Tuesday, November 27, 2012


F. Scott Fitzgerald (1896-1940) once famously observed, "The test of a first-rate intelligence is the ability to hold two opposed ideas in the mind at the same time, and still retain the ability to function." Scott was deep into the booze, and though I find much to admire in his work, it seems to me that the real test of a first-rate intelligence would be to ponder which of the two opposed ideas is true--for example, "God is dead" versus "And lo, I am with you always, even to the end of the world" [Mt. 28:20]--and then to act on and live by it.

What interests me more than a first-rate intelligence is a first-rate heart (which, by my definition of heart, incorporates the full depth and height and breadth of intelligence), the test of which is to be constantly seeking and seeing the connections between two ideas that, while not necessarily opposed, are seemingly unrelated.

For instance, these two quotes from Caryll Houselander (1901-1954), aka The Divine Eccentric. Caryll was a convert who endured a nightmarish childhood and ever after had an especially deep and tender bond with traumatized children.

"I am sure, as never before, that the Russian idea of Christ, humble, suffering, and crowned with thorns is the only true one; that it is impossible to be a Christian unless the humility of poverty of Christ is taken literally and all that tends towards power, grandeur, success and so on, is avoided and despised."


"I think all teddy bears need knitted suits."


  1. I've been more or less immersed in Caryll Houselander for the past year. It's funny, but I've read Rocking Horse Catholic and Maisie Ward's biography, and while I know there were nightmarish aspects of Caryll's childhood, her neurotic illness (which reminds me so much of St. Therese) and the devastating effects of her parents' divorce, and while I'm sure this informed her concern for and her ability to help heal broken children, I don't think of her childhood as a whole as being wholly nightmarish. It's been several months since I read these books, but I remember some very lovely things from her childhood: her friendship with Smoky, her description of going to her father's garden, and I think her time in the French convent was a blessing to her. Well, I just realized I'm talking about two ideas that are, in a way, opposed, but it's the tension between those two Carylls that made her the gift that she is.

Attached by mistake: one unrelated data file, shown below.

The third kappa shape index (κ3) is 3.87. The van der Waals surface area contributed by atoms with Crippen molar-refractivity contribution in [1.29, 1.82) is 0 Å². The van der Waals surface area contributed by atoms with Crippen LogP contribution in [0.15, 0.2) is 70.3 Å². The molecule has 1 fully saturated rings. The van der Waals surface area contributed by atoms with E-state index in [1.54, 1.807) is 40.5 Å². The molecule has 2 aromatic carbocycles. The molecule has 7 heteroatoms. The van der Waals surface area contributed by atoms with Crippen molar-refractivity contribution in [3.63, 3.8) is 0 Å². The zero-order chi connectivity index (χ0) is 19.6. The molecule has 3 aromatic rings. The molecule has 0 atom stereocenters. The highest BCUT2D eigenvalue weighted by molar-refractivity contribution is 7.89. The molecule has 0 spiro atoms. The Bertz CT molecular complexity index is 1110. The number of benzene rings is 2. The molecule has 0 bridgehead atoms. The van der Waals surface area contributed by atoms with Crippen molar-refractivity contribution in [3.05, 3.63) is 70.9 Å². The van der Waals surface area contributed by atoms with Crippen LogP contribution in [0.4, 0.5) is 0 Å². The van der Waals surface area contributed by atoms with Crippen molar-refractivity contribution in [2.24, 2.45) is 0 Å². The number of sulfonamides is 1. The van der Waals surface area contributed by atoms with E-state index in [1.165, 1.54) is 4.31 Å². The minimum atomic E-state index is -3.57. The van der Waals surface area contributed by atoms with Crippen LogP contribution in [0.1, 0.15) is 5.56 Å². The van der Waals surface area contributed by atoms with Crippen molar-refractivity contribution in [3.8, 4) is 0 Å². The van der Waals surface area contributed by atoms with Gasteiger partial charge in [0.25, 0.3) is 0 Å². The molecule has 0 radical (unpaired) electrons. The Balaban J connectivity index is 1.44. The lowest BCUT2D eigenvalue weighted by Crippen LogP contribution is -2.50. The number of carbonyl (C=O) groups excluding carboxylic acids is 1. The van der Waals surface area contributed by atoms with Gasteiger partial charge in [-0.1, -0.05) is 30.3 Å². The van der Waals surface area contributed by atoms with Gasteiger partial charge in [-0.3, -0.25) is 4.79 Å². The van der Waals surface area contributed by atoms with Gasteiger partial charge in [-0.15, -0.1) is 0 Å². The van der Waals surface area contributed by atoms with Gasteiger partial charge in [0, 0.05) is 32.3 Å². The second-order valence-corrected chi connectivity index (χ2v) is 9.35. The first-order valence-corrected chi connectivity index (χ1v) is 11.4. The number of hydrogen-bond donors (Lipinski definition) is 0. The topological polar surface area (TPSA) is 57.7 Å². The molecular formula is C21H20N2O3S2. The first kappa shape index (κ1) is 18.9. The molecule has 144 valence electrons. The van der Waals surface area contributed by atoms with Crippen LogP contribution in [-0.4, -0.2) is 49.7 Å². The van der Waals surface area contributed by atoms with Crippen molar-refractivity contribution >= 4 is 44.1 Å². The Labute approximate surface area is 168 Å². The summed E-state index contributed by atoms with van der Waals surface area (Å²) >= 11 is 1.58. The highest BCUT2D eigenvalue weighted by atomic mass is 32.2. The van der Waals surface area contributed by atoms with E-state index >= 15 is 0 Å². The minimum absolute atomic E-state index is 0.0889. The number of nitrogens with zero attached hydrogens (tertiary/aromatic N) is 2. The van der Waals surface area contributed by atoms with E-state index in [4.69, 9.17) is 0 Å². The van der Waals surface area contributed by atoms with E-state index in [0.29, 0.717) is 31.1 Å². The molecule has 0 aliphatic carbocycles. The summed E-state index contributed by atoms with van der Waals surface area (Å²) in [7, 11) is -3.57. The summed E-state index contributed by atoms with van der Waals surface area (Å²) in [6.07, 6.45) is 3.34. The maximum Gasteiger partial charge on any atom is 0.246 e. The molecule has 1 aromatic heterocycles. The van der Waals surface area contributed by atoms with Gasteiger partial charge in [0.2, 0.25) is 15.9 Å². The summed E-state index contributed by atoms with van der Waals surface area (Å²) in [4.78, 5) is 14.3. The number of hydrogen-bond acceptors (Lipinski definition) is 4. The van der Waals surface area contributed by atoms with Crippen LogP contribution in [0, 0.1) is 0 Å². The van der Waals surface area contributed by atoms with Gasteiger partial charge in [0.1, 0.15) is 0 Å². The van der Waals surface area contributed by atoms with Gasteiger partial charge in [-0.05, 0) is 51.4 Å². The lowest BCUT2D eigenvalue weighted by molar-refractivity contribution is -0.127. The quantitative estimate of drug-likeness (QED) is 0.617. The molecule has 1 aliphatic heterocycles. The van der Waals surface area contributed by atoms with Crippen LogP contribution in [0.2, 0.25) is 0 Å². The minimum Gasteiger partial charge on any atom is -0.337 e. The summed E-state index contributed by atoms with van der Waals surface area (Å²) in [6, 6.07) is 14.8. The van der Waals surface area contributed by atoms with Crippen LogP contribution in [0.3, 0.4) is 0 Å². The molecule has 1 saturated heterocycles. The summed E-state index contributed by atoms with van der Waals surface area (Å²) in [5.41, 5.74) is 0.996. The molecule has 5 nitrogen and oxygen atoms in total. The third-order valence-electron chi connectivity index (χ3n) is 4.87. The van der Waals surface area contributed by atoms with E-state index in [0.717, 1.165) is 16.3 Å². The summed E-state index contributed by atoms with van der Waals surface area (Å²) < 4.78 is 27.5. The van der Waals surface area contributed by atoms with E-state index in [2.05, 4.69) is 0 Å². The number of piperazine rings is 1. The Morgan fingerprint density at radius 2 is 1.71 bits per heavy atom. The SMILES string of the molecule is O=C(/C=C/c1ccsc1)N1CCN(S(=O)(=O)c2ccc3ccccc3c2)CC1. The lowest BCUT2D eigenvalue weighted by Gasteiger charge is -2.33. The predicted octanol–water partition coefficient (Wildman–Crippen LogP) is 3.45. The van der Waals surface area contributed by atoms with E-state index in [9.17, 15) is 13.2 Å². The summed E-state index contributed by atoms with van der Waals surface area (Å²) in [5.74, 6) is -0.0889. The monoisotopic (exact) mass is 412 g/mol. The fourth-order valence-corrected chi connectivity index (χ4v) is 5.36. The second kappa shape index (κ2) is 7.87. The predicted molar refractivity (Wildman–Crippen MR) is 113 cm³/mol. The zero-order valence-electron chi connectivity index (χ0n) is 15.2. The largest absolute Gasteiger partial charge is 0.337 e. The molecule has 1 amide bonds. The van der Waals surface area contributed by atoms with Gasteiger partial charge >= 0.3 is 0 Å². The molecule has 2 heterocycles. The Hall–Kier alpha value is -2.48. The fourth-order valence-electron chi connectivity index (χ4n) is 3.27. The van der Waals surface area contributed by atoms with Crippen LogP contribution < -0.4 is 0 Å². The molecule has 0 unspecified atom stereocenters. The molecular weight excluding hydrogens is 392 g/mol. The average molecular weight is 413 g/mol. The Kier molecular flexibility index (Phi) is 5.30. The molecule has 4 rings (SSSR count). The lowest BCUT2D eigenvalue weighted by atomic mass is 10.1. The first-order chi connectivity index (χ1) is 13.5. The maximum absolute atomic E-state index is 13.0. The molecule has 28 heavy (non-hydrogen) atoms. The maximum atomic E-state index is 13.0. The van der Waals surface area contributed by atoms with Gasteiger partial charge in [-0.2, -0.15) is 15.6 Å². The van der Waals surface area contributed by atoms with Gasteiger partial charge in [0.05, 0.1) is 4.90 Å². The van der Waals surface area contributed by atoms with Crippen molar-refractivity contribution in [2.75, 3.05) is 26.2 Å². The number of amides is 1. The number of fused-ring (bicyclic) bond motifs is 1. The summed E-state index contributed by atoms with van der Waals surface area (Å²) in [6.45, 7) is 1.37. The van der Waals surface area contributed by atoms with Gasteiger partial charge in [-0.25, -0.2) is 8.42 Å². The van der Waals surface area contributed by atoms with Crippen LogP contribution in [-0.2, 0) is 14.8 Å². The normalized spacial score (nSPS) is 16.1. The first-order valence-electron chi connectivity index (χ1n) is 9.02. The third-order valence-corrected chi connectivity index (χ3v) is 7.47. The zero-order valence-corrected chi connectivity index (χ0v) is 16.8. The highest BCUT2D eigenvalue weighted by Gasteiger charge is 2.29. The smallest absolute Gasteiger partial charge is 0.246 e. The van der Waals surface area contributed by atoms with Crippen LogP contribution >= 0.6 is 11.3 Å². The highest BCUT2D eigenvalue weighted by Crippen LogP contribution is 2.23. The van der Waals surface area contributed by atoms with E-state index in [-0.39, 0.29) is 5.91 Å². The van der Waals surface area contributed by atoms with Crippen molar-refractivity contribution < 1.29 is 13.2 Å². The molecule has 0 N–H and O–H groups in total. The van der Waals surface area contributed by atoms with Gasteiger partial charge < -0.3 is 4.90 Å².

There are a lot of seemingly opposed things in the Faith, though, God/Man, Virgin birth, three persons/one God. Ha, sounds like Owen's blog.


  2. Oops,

    Here's the Barron link:



  3. Heather,

    You're spot on about Houselander -- the living heart of paradox par excellence.

    Thanks so much for your post.

    You might get a kick out of curious connection Fr. Robert Barron recently made between Houselander and the original James Bond. In his movie review of Skyfall, Fr. B reveals that Houselander apparently dated the guy Ian Fleming modeled 007 on, and that it was through her that Fleming first met him, etc.

    Here's the link:




  4. Thanks, Joe, I did know that Caryll was deeply in love with the spy upon whom James Bond was based. Of course he married someone else...she felt the wound keenly for the remainder of her life...

    Thanks as well, Janet, for pointing out the possible distinction between traumatic and nightmarish.

  5. I fear that the answer to your riddle about the two Houselander quotes is too frightening to bear...

  6. Well, you've inched me a millimeter closer to understanding why it is that I love this blog so much. It is the exact quality you remark upon - the first-rate heart that is revealed, the intelligence that goes with it, and, which cannot be missed, the huge breadth, depth and range of seemingly unrelated ideas and phenomena and people that you (apparently effortlessly, but I know it is not effortless) bring together into one wonderful tapestry.

    All teddy bears should have knitted suits! That is so sweet, so humble, so kind and so daft. I have been turned onto GK Chesterton through this blog; next will be Carryl Houselander.

    I read this blog, and come away excited about the possibilities of living with God. Thank you so much Heather and all her friends.


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